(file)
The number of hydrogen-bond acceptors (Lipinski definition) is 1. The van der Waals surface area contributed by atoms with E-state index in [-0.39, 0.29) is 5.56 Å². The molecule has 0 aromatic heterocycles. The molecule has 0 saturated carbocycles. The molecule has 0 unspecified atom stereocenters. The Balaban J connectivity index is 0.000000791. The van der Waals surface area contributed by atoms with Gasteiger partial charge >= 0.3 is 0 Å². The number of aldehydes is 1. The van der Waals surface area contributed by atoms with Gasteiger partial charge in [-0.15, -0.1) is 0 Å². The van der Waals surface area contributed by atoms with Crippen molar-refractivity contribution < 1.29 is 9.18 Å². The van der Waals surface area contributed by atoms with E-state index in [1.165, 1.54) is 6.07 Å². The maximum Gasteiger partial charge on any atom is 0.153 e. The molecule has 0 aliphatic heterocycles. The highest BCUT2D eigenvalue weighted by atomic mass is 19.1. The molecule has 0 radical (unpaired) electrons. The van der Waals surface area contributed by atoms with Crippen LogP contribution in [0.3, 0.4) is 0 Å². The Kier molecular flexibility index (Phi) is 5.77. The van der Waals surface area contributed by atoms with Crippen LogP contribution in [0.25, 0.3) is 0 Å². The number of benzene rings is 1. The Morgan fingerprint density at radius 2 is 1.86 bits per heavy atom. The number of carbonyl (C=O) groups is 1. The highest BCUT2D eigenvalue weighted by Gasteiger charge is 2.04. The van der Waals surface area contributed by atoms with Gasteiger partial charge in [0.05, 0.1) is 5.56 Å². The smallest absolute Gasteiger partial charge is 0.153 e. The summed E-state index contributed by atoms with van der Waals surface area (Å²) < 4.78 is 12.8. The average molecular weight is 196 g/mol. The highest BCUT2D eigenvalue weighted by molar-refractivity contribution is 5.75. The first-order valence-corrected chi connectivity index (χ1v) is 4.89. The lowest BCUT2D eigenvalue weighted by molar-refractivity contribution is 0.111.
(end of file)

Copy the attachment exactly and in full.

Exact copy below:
The number of hydrogen-bond acceptors (Lipinski definition) is 1. The van der Waals surface area contributed by atoms with E-state index in [-0.39, 0.29) is 5.56 Å². The molecule has 0 aromatic heterocycles. The molecule has 0 saturated carbocycles. The molecule has 0 unspecified atom stereocenters. The Balaban J connectivity index is 0.000000791. The van der Waals surface area contributed by atoms with Gasteiger partial charge >= 0.3 is 0 Å². The number of aldehydes is 1. The van der Waals surface area contributed by atoms with Gasteiger partial charge in [-0.15, -0.1) is 0 Å². The van der Waals surface area contributed by atoms with Crippen molar-refractivity contribution < 1.29 is 9.18 Å². The van der Waals surface area contributed by atoms with E-state index in [1.165, 1.54) is 6.07 Å². The maximum Gasteiger partial charge on any atom is 0.153 e. The molecule has 0 aliphatic heterocycles. The highest BCUT2D eigenvalue weighted by atomic mass is 19.1. The molecule has 0 radical (unpaired) electrons. The van der Waals surface area contributed by atoms with Crippen LogP contribution in [0.3, 0.4) is 0 Å². The Kier molecular flexibility index (Phi) is 5.77. The van der Waals surface area contributed by atoms with Crippen LogP contribution in [0.25, 0.3) is 0 Å². The number of benzene rings is 1. The Morgan fingerprint density at radius 2 is 1.86 bits per heavy atom. The number of carbonyl (C=O) groups is 1. The highest BCUT2D eigenvalue weighted by Gasteiger charge is 2.04. The van der Waals surface area contributed by atoms with Gasteiger partial charge in [0.05, 0.1) is 5.56 Å². The smallest absolute Gasteiger partial charge is 0.153 e. The summed E-state index contributed by atoms with van der Waals surface area (Å²) < 4.78 is 12.8. The average molecular weight is 196 g/mol. The highest BCUT2D eigenvalue weighted by molar-refractivity contribution is 5.75. The first-order valence-corrected chi connectivity index (χ1v) is 4.89. The lowest BCUT2D eigenvalue weighted by molar-refractivity contribution is 0.111.